This is the fun stuff. At least, to me, this is the fun stuff. Skip right ahead to the final row. What that shows is that this year’s overall fastball rate is 96% of the 10-year-average fastball rate. If you’d like to think of it in other terms, this year’s overall fastball rate is lower than the 10-year average by four percentage points. As we go by count, do we see an even distribution of missing fastballs? We most certainly don’t. We see that certain fastballs have been reduced this year more than others.

And there’s a pattern there attempting to emerge. The higher the position in the table, the greater the relative fastball reduction. The upper part of the table includes mostly hitter-friendly counts. Those are, traditionally, fastball counts. The lower part of the table includes mostly pitcher-friendly counts. Those are, traditionally, non-fastball counts. Nearly every count has seen some degree of fastball reduction, but the changes aren’t equivalent. Pitchers have reduced their fastballs more in counts in which fastballs would be expected. Think of this as a slight league-wide trend toward pitching backwards.

What is pitching backwards, anyway? It can and has been used as a pejorative. It’s been used to describe pitchers who don’t lean heavily on their heat. But what it’s really about is pitching in such a way that you avoid being predictable in predictable situations. That’s what I figure this is about. For just about every single pitcher, they’ve got better command of the fastball than anything else, but hitters like to hunt for fastballs when they can. So the fastballs can get drilled. Pitchers are slowly learning to keep things mixed up. They’re throwing fewer fastballs in general, and they’re especially throwing fewer fastballs in fastball counts.

Only one count has seen a recent increase in fastballs. That would be 3-and-0, where current fastball usage is higher than the 10-year average by two percentage points. It might seem counter-intuitive — what’s a better fastball count than 3-and-0? — but I think it makes plenty of sense. In many 3-and-0 counts, the pitcher basically gets a free pitch. Certain hitters are known to be particularly aggressive, but the league overall swings on 3-and-0 just 9% of the time. One swing out of every 11 pitches, in other words. It’s an opportunity for the pitcher to try to get a strike on the board, and so it follows that fastball usage wouldn’t drop, as it has in other counts. I’ll note that the 3-and-0 swing rate is very slightly up. This might be a partial response to the fastballs, as baseball searches for a very specific kind of equilibrium. There are so many areas where the game searches for balance.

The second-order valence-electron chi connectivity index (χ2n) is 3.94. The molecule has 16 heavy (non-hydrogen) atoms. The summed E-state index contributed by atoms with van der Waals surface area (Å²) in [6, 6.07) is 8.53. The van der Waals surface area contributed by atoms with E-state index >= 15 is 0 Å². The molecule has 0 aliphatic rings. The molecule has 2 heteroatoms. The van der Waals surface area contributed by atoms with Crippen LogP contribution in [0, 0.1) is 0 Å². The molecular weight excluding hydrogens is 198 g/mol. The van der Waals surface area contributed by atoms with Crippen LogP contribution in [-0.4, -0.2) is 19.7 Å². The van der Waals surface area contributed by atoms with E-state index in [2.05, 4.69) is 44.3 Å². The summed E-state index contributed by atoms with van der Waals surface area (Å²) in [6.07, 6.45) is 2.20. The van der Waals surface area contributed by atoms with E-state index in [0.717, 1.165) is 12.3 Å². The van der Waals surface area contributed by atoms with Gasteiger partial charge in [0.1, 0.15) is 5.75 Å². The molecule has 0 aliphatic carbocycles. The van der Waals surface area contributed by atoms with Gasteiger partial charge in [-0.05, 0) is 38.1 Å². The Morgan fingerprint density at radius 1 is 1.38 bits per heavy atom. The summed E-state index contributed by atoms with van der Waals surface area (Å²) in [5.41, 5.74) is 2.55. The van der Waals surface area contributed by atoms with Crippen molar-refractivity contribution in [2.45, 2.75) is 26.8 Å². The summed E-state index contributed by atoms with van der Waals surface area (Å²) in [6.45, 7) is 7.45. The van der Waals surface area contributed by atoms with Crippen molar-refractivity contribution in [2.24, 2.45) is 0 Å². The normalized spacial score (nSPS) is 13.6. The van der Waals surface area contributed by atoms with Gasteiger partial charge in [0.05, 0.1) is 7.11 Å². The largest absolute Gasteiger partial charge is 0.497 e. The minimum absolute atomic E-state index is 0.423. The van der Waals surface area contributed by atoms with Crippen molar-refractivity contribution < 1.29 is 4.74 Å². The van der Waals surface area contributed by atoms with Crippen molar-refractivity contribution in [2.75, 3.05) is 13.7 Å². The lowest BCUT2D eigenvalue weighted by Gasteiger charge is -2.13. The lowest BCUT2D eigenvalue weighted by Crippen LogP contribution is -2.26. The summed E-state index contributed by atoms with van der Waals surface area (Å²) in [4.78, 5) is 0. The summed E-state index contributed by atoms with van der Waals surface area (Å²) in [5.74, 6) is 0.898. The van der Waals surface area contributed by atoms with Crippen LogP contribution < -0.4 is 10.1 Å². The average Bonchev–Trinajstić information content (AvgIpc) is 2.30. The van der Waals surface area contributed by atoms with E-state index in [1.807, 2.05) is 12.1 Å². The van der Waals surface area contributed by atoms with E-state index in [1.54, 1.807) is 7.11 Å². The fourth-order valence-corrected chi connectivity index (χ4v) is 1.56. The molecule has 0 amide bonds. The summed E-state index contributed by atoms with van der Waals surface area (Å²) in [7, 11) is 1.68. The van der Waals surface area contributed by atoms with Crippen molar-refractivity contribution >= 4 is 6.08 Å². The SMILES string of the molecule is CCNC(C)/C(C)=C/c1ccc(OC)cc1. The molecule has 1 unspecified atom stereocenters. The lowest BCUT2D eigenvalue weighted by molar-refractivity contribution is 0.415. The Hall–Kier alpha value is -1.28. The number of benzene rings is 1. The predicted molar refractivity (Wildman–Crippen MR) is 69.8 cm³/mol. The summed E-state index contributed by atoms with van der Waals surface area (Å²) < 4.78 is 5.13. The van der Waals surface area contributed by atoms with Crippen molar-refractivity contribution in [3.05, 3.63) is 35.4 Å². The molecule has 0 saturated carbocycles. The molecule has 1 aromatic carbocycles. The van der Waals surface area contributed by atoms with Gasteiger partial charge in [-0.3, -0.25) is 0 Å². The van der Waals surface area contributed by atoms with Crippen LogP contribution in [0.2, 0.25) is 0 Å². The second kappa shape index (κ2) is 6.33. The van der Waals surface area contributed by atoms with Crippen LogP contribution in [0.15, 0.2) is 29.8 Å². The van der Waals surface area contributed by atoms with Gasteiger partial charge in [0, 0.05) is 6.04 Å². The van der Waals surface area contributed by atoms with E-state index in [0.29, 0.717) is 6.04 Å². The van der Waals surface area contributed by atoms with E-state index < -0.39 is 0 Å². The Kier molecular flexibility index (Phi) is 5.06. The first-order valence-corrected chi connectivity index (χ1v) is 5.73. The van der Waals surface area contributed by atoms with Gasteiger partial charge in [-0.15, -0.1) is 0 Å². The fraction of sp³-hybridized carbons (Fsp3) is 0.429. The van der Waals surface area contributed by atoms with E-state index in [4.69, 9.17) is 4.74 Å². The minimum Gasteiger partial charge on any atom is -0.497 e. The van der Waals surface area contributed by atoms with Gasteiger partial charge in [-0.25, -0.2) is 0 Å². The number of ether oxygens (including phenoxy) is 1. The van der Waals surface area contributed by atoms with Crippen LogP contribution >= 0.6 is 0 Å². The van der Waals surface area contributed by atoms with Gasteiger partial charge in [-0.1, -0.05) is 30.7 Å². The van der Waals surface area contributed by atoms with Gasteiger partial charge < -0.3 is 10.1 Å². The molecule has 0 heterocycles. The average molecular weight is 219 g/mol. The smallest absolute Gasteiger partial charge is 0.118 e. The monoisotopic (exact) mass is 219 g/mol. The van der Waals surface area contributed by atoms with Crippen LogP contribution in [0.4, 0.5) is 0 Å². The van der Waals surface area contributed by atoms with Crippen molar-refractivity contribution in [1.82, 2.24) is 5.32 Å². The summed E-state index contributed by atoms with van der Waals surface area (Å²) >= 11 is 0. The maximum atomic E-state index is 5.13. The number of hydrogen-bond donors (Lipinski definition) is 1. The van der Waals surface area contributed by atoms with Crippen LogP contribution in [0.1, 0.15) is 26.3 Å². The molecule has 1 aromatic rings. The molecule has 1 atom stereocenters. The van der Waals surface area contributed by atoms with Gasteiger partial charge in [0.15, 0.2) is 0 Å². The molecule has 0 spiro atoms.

Anyway, that’s all I’ve got. There hasn’t been anything groundbreaking. But the trends that are revealing themselves probably aren’t finished developing. Players now have a more full understanding of baseball than ever before. They know, more than ever, where they might be exploited. The last thing you want to be as a baseball player — at least, as a baseball pitcher — is predictable. Pitchers are gradually taking that to heart. There is still such a thing as the fastball count, yet it doesn’t mean quite what it used to. Nor, optimally, should it.

Jeff made Lookout Landing a thing, but he does not still write there about the Mariners. He does write here, sometimes about the Mariners, but usually not.

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Hi Jeff, I notice that you have the swing rate % for the league on 3-0 counts in the article above, can you tell me where I might find this information? I’m extremely curious about 3-2 swing rates, league wide and by individual batter, and if you could point me to where I could find it I would appreciate it. Thanks!